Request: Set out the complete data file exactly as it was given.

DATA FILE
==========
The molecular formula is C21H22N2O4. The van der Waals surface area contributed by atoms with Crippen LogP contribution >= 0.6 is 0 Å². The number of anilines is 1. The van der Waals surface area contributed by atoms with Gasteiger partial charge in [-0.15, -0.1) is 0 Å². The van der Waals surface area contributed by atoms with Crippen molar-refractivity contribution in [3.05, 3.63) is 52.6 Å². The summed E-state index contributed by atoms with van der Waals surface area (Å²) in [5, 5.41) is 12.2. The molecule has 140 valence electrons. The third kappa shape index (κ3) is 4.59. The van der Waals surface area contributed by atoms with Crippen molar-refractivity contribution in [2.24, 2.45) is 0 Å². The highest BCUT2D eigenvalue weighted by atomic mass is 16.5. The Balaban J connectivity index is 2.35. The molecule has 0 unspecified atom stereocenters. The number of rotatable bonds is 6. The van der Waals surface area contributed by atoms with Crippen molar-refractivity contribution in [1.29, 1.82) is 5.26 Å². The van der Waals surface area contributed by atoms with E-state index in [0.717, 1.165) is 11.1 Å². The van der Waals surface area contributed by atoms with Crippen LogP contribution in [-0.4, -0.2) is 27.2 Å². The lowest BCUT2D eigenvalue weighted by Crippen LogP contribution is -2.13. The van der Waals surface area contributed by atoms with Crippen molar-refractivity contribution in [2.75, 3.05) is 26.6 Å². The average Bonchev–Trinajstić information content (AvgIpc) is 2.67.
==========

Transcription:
The molecular formula is C21H22N2O4. The van der Waals surface area contributed by atoms with Crippen LogP contribution >= 0.6 is 0 Å². The number of anilines is 1. The van der Waals surface area contributed by atoms with Gasteiger partial charge in [-0.15, -0.1) is 0 Å². The van der Waals surface area contributed by atoms with Crippen molar-refractivity contribution in [3.05, 3.63) is 52.6 Å². The summed E-state index contributed by atoms with van der Waals surface area (Å²) in [5, 5.41) is 12.2. The molecule has 140 valence electrons. The third kappa shape index (κ3) is 4.59. The van der Waals surface area contributed by atoms with Crippen molar-refractivity contribution in [2.24, 2.45) is 0 Å². The highest BCUT2D eigenvalue weighted by atomic mass is 16.5. The Balaban J connectivity index is 2.35. The molecule has 0 unspecified atom stereocenters. The number of rotatable bonds is 6. The van der Waals surface area contributed by atoms with Crippen molar-refractivity contribution in [1.29, 1.82) is 5.26 Å². The van der Waals surface area contributed by atoms with E-state index in [0.717, 1.165) is 11.1 Å². The van der Waals surface area contributed by atoms with Crippen LogP contribution in [-0.4, -0.2) is 27.2 Å². The lowest BCUT2D eigenvalue weighted by Crippen LogP contribution is -2.13. The van der Waals surface area contributed by atoms with Crippen molar-refractivity contribution in [2.75, 3.05) is 26.6 Å². The average Bonchev–Trinajstić information content (AvgIpc) is 2.67.